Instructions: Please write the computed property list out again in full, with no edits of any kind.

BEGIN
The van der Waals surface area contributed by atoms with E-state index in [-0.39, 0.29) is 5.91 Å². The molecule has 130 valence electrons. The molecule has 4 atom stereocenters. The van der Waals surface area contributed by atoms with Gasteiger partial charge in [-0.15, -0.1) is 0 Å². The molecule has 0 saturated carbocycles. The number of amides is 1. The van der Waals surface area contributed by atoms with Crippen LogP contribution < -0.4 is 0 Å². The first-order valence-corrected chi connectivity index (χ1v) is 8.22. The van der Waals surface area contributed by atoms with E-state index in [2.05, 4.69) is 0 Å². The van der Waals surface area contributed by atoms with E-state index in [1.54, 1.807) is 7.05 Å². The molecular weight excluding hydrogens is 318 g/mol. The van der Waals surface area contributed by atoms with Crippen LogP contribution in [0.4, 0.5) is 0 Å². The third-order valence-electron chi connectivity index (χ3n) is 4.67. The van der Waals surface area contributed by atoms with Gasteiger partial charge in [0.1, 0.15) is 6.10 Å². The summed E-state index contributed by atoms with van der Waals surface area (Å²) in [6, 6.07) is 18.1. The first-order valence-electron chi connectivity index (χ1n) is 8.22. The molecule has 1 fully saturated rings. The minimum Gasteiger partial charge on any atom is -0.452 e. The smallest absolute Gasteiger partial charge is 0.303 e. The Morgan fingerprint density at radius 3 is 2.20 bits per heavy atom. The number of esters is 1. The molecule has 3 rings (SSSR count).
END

The van der Waals surface area contributed by atoms with E-state index in [-0.39, 0.29) is 5.91 Å². The molecule has 130 valence electrons. The molecule has 4 atom stereocenters. The van der Waals surface area contributed by atoms with Gasteiger partial charge in [-0.15, -0.1) is 0 Å². The molecule has 0 saturated carbocycles. The number of amides is 1. The van der Waals surface area contributed by atoms with Crippen LogP contribution < -0.4 is 0 Å². The first-order valence-corrected chi connectivity index (χ1v) is 8.22. The van der Waals surface area contributed by atoms with E-state index in [2.05, 4.69) is 0 Å². The van der Waals surface area contributed by atoms with E-state index in [1.54, 1.807) is 7.05 Å². The molecular weight excluding hydrogens is 318 g/mol. The van der Waals surface area contributed by atoms with Crippen LogP contribution in [0.4, 0.5) is 0 Å². The third-order valence-electron chi connectivity index (χ3n) is 4.67. The van der Waals surface area contributed by atoms with Gasteiger partial charge in [0.1, 0.15) is 6.10 Å². The summed E-state index contributed by atoms with van der Waals surface area (Å²) in [6, 6.07) is 18.1. The first-order valence-electron chi connectivity index (χ1n) is 8.22. The molecule has 1 fully saturated rings. The minimum Gasteiger partial charge on any atom is -0.452 e. The smallest absolute Gasteiger partial charge is 0.303 e. The Morgan fingerprint density at radius 3 is 2.20 bits per heavy atom. The number of esters is 1. The molecule has 3 rings (SSSR count).